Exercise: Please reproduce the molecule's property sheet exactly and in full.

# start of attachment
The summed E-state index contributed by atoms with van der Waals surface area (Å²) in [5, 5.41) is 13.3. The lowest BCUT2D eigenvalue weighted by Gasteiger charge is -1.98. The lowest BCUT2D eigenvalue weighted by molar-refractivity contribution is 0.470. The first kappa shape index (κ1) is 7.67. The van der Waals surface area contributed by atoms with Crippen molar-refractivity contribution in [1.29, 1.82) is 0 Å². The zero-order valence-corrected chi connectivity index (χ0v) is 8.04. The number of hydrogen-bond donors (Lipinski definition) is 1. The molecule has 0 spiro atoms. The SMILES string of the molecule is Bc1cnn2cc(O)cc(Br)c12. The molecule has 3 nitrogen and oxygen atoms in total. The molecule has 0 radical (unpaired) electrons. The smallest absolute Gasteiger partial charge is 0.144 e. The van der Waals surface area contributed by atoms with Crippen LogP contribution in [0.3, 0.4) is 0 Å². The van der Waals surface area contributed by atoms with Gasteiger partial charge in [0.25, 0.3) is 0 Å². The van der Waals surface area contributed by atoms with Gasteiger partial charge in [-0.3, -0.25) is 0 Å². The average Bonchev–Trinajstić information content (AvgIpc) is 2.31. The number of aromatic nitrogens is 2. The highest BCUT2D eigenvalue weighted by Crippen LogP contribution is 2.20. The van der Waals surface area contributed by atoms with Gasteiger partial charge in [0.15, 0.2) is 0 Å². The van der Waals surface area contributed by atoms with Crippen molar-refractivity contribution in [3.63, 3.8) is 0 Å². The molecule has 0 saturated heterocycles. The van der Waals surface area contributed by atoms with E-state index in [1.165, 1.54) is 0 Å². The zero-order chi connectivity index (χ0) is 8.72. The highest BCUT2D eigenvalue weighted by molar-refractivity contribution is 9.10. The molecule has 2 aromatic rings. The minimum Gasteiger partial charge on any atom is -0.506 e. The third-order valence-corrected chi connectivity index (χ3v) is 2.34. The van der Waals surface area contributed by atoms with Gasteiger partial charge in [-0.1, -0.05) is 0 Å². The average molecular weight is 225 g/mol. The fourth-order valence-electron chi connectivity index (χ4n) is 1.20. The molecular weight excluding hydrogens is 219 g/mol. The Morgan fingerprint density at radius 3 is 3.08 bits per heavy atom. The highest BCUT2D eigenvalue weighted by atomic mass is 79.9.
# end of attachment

The summed E-state index contributed by atoms with van der Waals surface area (Å²) in [5, 5.41) is 13.3. The lowest BCUT2D eigenvalue weighted by Gasteiger charge is -1.98. The lowest BCUT2D eigenvalue weighted by molar-refractivity contribution is 0.470. The first kappa shape index (κ1) is 7.67. The van der Waals surface area contributed by atoms with Crippen molar-refractivity contribution in [1.29, 1.82) is 0 Å². The zero-order valence-corrected chi connectivity index (χ0v) is 8.04. The number of hydrogen-bond donors (Lipinski definition) is 1. The molecule has 0 spiro atoms. The SMILES string of the molecule is Bc1cnn2cc(O)cc(Br)c12. The molecule has 3 nitrogen and oxygen atoms in total. The molecule has 0 radical (unpaired) electrons. The smallest absolute Gasteiger partial charge is 0.144 e. The van der Waals surface area contributed by atoms with Crippen LogP contribution in [0.3, 0.4) is 0 Å². The van der Waals surface area contributed by atoms with Gasteiger partial charge in [0.25, 0.3) is 0 Å². The van der Waals surface area contributed by atoms with Gasteiger partial charge in [-0.3, -0.25) is 0 Å². The average Bonchev–Trinajstić information content (AvgIpc) is 2.31. The number of aromatic nitrogens is 2. The highest BCUT2D eigenvalue weighted by Crippen LogP contribution is 2.20. The van der Waals surface area contributed by atoms with Gasteiger partial charge in [0.15, 0.2) is 0 Å². The van der Waals surface area contributed by atoms with Crippen molar-refractivity contribution in [3.63, 3.8) is 0 Å². The molecule has 0 saturated heterocycles. The van der Waals surface area contributed by atoms with E-state index in [1.165, 1.54) is 0 Å². The zero-order chi connectivity index (χ0) is 8.72. The highest BCUT2D eigenvalue weighted by molar-refractivity contribution is 9.10. The molecule has 2 aromatic rings. The minimum Gasteiger partial charge on any atom is -0.506 e. The third-order valence-corrected chi connectivity index (χ3v) is 2.34. The van der Waals surface area contributed by atoms with Gasteiger partial charge in [-0.1, -0.05) is 0 Å². The average molecular weight is 225 g/mol. The fourth-order valence-electron chi connectivity index (χ4n) is 1.20. The molecular weight excluding hydrogens is 219 g/mol. The Morgan fingerprint density at radius 3 is 3.08 bits per heavy atom. The highest BCUT2D eigenvalue weighted by atomic mass is 79.9.